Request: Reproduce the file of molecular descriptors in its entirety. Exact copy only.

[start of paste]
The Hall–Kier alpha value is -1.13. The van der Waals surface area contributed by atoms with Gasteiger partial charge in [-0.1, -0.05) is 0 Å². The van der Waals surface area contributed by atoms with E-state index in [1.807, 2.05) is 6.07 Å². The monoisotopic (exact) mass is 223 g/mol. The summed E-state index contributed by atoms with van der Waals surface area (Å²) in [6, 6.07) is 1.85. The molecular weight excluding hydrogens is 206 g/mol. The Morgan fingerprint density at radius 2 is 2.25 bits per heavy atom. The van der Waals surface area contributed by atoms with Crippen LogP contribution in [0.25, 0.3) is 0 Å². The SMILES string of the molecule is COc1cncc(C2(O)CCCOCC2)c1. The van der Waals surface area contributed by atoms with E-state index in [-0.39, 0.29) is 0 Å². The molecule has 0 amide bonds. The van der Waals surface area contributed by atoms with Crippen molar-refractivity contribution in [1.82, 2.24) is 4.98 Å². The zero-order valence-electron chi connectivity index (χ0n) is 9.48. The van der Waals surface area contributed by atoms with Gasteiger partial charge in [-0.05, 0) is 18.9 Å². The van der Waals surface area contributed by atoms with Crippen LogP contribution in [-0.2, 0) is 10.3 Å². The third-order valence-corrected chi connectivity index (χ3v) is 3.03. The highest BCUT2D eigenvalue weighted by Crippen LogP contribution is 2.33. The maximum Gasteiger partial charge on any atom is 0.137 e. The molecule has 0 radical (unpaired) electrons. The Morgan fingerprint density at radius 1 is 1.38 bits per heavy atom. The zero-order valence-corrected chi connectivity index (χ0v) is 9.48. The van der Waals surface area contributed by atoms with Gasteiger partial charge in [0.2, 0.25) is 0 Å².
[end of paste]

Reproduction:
The Hall–Kier alpha value is -1.13. The van der Waals surface area contributed by atoms with Gasteiger partial charge in [-0.1, -0.05) is 0 Å². The van der Waals surface area contributed by atoms with E-state index in [1.807, 2.05) is 6.07 Å². The monoisotopic (exact) mass is 223 g/mol. The summed E-state index contributed by atoms with van der Waals surface area (Å²) in [6, 6.07) is 1.85. The molecular weight excluding hydrogens is 206 g/mol. The Morgan fingerprint density at radius 2 is 2.25 bits per heavy atom. The van der Waals surface area contributed by atoms with Crippen LogP contribution in [0.25, 0.3) is 0 Å². The SMILES string of the molecule is COc1cncc(C2(O)CCCOCC2)c1. The van der Waals surface area contributed by atoms with E-state index in [-0.39, 0.29) is 0 Å². The molecule has 0 amide bonds. The van der Waals surface area contributed by atoms with Crippen molar-refractivity contribution in [1.82, 2.24) is 4.98 Å². The zero-order valence-electron chi connectivity index (χ0n) is 9.48. The van der Waals surface area contributed by atoms with Gasteiger partial charge in [-0.05, 0) is 18.9 Å². The van der Waals surface area contributed by atoms with Crippen LogP contribution in [-0.2, 0) is 10.3 Å². The third-order valence-corrected chi connectivity index (χ3v) is 3.03. The highest BCUT2D eigenvalue weighted by Crippen LogP contribution is 2.33. The maximum Gasteiger partial charge on any atom is 0.137 e. The molecule has 0 radical (unpaired) electrons. The Morgan fingerprint density at radius 1 is 1.38 bits per heavy atom. The zero-order valence-corrected chi connectivity index (χ0v) is 9.48. The van der Waals surface area contributed by atoms with Gasteiger partial charge in [0.2, 0.25) is 0 Å².